Evaluation of the chronic obstructive pulmonary disease assessment test in Japanese outpatients

Authors


  • Authorship and contributorship

    All authors contributed to the study conception, design, data acquisition and interpretation of data, manuscript drafting, revising and final approval.

  • Ethics

    The institutional review boards of Yokohama City University Hospital and the Fraternity Memorial Hospital approved this study. All patients provided written informed consent before their entry into the study.

  • Funding source

    No fund was provided for this study.

  • Conflict of interest

    Authors have nothing to declare.

Abstract

Objective

The Chronic Obstructive Pulmonary Disease (COPD) Assessment Test (CAT) is a quality-of-life (QOL) questionnaire that proved to correlate with St. George's Respiratory Questionnaire. Correlations between CAT scores and other COPD parameters have not been thoroughly evaluated in Japanese outpatients.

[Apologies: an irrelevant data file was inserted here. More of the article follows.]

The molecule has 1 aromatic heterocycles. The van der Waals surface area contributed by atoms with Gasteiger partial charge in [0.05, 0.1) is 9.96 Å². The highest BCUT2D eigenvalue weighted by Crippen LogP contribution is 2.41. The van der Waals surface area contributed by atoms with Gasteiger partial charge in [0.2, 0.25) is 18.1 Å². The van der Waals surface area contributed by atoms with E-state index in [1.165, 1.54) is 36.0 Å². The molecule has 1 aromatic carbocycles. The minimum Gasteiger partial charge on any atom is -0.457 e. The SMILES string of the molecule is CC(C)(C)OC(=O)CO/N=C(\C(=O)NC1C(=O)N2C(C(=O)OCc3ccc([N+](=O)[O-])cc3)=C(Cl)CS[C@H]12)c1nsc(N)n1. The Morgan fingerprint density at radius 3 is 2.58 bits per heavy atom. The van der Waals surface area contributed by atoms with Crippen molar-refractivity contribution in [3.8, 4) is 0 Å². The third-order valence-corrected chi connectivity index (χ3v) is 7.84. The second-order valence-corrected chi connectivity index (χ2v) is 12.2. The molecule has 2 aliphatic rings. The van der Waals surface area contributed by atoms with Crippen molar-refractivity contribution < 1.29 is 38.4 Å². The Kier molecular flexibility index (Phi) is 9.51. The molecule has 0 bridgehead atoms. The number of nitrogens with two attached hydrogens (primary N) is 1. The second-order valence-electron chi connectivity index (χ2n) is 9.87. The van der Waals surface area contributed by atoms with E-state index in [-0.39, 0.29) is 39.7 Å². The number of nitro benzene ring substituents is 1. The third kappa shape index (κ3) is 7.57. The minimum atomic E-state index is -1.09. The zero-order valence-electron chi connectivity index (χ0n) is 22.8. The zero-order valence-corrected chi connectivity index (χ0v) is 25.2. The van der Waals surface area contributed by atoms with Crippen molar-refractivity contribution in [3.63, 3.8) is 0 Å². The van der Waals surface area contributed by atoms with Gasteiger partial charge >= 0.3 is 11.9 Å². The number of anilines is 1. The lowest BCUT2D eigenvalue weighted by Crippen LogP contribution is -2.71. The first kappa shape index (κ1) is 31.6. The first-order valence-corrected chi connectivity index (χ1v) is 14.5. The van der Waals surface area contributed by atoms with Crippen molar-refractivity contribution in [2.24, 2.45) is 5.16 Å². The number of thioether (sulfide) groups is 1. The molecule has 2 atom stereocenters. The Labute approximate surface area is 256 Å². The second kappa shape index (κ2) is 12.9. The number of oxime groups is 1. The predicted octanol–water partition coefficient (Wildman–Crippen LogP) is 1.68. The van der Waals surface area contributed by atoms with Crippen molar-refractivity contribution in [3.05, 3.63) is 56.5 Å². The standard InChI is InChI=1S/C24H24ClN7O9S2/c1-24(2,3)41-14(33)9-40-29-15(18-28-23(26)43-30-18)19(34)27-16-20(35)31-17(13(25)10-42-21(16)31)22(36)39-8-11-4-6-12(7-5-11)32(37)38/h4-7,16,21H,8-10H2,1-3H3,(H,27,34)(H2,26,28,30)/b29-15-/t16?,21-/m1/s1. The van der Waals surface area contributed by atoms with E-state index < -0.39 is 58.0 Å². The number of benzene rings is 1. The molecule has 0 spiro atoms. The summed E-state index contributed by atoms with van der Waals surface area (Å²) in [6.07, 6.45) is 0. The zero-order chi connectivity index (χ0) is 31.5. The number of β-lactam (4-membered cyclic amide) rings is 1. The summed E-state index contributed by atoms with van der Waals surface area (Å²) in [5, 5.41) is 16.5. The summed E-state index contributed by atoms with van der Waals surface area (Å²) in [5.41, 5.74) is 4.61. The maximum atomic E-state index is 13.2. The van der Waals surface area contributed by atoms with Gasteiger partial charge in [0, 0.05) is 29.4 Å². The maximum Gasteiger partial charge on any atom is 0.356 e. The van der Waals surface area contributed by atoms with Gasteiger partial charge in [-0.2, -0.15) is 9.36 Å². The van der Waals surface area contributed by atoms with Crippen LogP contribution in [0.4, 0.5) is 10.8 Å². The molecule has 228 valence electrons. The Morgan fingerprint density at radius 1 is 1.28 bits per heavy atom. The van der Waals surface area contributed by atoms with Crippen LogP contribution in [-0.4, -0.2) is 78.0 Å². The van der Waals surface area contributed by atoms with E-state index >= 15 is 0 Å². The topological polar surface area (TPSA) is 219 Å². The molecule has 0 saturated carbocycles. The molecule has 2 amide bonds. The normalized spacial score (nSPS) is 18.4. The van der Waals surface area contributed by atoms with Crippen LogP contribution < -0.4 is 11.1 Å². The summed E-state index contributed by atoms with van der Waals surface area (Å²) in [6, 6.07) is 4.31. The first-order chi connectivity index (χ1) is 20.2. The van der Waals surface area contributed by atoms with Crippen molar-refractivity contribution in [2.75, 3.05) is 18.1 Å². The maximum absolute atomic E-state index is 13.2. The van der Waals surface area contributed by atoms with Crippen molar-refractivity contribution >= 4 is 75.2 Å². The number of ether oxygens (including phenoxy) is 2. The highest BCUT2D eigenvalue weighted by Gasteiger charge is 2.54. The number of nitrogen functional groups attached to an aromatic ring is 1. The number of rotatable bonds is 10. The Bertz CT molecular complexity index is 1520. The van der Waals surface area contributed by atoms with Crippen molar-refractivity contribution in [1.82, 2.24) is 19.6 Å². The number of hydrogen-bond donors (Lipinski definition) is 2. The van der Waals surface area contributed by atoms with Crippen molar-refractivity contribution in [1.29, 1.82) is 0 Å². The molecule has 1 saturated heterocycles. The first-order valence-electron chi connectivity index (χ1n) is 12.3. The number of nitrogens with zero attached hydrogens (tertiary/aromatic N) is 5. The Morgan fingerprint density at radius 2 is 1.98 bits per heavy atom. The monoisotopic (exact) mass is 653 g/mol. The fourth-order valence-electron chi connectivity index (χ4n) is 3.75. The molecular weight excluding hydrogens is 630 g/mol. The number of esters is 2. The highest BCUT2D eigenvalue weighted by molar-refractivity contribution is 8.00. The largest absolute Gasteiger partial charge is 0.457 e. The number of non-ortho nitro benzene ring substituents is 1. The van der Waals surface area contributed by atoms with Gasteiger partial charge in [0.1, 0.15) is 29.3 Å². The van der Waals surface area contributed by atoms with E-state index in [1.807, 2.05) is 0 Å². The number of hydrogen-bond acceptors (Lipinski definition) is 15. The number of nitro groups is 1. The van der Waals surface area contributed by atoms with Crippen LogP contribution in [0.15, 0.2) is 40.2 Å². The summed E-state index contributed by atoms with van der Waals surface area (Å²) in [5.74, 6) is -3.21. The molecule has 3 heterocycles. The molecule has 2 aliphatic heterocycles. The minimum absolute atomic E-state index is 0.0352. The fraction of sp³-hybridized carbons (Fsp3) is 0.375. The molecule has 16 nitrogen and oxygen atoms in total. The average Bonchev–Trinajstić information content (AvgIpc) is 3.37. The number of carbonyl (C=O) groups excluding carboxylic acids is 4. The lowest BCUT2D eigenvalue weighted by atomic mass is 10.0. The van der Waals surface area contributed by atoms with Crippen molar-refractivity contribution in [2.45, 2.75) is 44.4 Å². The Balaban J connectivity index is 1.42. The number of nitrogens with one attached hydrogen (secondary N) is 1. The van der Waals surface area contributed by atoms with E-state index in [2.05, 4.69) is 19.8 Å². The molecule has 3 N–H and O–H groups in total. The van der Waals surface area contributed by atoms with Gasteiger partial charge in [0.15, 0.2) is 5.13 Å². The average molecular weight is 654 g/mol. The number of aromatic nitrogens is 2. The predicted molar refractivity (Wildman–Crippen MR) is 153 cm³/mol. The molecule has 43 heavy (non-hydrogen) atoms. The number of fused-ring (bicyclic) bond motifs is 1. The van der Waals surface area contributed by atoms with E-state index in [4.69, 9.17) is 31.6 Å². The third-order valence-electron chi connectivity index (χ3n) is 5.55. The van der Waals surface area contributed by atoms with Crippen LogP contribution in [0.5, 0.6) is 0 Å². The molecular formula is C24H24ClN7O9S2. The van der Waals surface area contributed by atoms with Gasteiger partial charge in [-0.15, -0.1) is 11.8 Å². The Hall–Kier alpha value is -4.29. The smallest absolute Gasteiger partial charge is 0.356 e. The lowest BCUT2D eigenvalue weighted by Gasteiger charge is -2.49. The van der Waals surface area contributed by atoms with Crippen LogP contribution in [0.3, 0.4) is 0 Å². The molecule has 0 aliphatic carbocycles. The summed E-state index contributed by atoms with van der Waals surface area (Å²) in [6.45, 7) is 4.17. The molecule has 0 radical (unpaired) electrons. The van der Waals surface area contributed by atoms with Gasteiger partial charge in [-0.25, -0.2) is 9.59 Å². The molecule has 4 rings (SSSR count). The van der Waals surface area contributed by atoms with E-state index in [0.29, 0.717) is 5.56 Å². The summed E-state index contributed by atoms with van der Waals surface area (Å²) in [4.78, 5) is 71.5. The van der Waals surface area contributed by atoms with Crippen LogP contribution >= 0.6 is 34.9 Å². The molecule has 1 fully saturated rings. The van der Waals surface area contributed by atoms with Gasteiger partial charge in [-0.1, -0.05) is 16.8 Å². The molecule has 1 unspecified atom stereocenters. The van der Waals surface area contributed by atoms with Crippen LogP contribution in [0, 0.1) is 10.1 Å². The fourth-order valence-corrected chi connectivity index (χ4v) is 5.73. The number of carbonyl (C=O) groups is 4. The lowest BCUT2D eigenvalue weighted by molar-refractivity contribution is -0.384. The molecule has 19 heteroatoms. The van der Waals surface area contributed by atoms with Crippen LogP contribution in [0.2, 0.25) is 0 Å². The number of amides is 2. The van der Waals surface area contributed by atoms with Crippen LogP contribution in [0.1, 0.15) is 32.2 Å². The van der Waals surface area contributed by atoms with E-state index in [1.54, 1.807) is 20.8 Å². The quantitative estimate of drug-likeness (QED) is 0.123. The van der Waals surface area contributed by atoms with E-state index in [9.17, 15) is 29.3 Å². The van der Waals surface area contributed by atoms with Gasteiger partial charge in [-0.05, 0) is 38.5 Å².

Methods

Cross-sectional study of 85 outpatients with COPD at a Japanese community-based hospital.

Patients

We observed 70 men and 15 women, whose average age was 72.0 ± 9.0 years. Mean forced expiratory volume in 1 s (FEV1) (% predicted) was 45.8 ± 14.7%. Mean CAT score was 10.1 ± 7.9 (range: 0–31). We calculated Spearman's rank correlation coefficient for CAT score and the following variables: r = 0.81 for ‘the Body Mass Index, Airflow Obstruction, Dyspnea and Exercise Capacity Index’; r = −0.05 for body mass index; r = −0.56 for FEV1 (% predicted); r = 0.88 for Modified Medical Research Council Dyspnea Scale; r = −0.71 for 6-min walk distance; r = 0.68 for ‘the Age, Dyspnoea,and Airflow Obstruction Index’; and r = −0.40 for oxygen saturation in artery. Each COPD parameter, except for body mass index, had a significant (P < 0.001) correlation with the CAT score.

Conclusions

The CAT score, which is obtainable by a simple questionnaire originally designed for QOL assessment, had strong correlations with airflow obstruction, dyspnea, exercise tolerance, prognostic index and oxygenation in Japanese outpatients.

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